"Early villas were mass-produced," he says. "How do we do that today?"
He thinks perhaps we're already doing it. "Suburban apartment blocks tend to look good when they have brick with black features. I know that's crude, but you get the idea."
So, instead of design standards, just specify brick?
But as van Bohemen points out, the reason we have regulations – for anything – is to stop "the worst possible cases". You don't rely on goodwill, you have rules to keep in line the people who lack goodwill.
And what about tax? The NZI says housing is a financial burden on councils so they create reasons to slow it down. But if councils could receive the GST on property development, that could change. Councils have long argued for this; Caldwell and van Bohemen both agree.
SUPPORTERS OF the bill say the current rules mean sites zoned for density are worth more to developers, so they carry a premium, which is passed on as an extra cost for the new homeowners. But when all sites are zoned the same, there will be no premium. Housing should therefore be a bit cheaper.
Opponents say the new approach will invite developers to buy easier sites, which will focus them more on the outskirts of the city. There'll be more urban sprawl.
Besides, there are always reasons why one part of town is better for density than another. Shouldn't they be considered? David Turner, from the Unitec School of Architecture, told the select committee: "The one-size-fits-all, build-anything-anywhere concept? We're saying, 'Where in the world, in a modern city, does such a plan operate?' And we can't find one."
Having more than one zone allows a more nuanced and "appropriate" response. No, say the bill's supporters, all that does is allow councils to "give in to Nimbys". More density requires fewer rules.
But, say the bill's opponents, the single zone and the MDRS will together make it easier for developers to build imposing, ugly blocks on suburban streets. More density requires better rules.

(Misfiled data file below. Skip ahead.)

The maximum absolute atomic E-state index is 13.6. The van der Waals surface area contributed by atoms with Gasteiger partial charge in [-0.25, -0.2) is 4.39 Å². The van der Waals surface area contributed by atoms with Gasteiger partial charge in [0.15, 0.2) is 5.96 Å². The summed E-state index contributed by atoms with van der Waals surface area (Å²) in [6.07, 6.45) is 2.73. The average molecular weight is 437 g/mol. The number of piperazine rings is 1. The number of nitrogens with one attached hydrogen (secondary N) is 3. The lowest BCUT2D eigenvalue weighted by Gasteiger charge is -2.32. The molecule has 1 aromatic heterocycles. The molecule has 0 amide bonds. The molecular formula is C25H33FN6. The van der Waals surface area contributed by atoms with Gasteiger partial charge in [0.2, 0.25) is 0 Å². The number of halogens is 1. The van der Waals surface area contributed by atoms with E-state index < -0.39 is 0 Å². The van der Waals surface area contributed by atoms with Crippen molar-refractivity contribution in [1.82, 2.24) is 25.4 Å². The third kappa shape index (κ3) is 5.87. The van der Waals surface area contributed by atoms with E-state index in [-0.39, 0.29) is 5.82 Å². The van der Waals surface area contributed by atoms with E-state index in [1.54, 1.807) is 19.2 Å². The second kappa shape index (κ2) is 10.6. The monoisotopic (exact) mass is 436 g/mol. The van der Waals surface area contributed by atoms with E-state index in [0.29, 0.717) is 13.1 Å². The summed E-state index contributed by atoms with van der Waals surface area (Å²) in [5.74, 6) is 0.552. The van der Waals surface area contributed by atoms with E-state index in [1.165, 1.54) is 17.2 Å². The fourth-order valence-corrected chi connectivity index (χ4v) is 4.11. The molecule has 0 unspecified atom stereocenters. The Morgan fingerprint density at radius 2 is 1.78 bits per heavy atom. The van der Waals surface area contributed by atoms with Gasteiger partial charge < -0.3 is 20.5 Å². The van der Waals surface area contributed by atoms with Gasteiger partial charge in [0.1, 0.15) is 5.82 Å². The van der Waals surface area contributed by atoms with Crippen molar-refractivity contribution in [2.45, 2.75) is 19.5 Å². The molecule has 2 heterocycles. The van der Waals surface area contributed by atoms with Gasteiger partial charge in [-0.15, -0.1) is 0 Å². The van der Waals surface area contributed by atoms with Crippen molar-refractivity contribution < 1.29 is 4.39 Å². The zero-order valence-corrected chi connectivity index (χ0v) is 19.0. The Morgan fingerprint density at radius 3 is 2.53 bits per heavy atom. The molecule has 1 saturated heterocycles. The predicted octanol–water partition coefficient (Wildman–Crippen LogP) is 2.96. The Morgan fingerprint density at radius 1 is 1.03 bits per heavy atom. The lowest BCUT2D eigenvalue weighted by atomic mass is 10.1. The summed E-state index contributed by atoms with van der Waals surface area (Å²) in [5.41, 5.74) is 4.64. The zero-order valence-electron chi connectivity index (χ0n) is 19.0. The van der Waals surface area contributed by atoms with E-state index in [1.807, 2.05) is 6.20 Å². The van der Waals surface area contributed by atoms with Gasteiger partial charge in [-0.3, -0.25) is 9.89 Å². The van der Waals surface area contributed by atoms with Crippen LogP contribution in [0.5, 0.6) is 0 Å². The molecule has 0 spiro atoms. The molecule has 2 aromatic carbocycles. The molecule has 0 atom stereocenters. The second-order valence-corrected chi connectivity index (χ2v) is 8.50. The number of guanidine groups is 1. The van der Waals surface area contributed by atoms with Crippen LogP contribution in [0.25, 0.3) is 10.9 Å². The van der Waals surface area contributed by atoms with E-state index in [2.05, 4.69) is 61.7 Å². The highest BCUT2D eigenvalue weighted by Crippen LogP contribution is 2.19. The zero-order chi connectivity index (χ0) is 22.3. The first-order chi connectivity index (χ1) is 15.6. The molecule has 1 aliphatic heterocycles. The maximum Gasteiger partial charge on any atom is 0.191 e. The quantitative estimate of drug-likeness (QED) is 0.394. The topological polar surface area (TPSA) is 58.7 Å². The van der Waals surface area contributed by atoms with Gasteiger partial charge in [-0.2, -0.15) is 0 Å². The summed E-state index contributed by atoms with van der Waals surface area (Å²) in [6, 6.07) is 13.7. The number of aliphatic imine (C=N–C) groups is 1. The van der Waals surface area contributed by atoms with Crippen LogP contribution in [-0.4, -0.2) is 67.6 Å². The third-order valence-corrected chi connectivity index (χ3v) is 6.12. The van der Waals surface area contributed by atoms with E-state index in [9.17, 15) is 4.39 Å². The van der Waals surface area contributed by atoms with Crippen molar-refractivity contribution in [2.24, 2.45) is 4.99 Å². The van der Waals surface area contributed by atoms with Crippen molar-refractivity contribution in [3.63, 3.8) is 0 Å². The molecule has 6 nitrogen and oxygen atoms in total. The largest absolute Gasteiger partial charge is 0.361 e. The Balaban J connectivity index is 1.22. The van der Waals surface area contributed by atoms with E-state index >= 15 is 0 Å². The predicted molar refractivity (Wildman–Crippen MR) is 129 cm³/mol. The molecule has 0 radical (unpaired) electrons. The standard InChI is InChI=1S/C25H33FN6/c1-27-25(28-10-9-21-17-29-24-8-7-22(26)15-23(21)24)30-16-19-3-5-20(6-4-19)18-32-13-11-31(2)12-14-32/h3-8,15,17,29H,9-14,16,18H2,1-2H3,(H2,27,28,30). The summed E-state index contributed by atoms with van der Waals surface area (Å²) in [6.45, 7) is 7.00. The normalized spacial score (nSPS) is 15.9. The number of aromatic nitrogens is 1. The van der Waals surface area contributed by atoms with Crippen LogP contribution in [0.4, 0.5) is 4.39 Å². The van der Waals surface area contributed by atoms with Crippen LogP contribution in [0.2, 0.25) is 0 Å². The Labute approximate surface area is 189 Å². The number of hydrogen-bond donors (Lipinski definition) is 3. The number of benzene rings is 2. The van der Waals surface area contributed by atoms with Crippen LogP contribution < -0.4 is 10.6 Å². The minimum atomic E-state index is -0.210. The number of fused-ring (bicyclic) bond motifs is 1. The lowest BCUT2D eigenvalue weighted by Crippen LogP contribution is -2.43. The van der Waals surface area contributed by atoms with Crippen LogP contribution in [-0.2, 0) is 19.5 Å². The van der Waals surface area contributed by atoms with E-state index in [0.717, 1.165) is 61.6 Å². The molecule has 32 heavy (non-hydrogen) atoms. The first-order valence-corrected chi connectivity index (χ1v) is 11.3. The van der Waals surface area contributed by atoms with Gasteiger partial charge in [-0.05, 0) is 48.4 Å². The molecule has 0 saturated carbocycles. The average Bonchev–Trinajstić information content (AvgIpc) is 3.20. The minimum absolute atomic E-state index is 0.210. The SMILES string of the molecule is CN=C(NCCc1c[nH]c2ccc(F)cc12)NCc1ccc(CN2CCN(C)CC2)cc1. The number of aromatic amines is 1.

COUNCILS HAVE been among the stronger critics of the bill. In Auckland, there's frustration the years of debate that produced the Unitary Plan will have been for nothing, even though it established a blueprint for a denser city. In Wellington, they've just come through their own fierce debates with a plan for more density.
And all over the country, residential construction is at record levels: 50,000 homes consented in the last year, 20,000 of them in Auckland – and 70 per cent of those Auckland new builds are multi-unit dwellings.
Most of them are going up in the city centre and along the Western railway line, as well as in Hobsonville-Massey, Northcote, the East Coast Bays and Onehunga.
This all suggests the system is working, at least moderately well, although in the northwest and elsewhere, it's obvious public transport isn't keeping up.
But councils are not the champions of change they might like to think. Auckland has a whole lot of pernickety regulations that frustrate property owners.
Scott Caldwell, from the Coalition for More Homes, says councils should "focus on managing the public realm well and forget about trying to micromanage the private realm".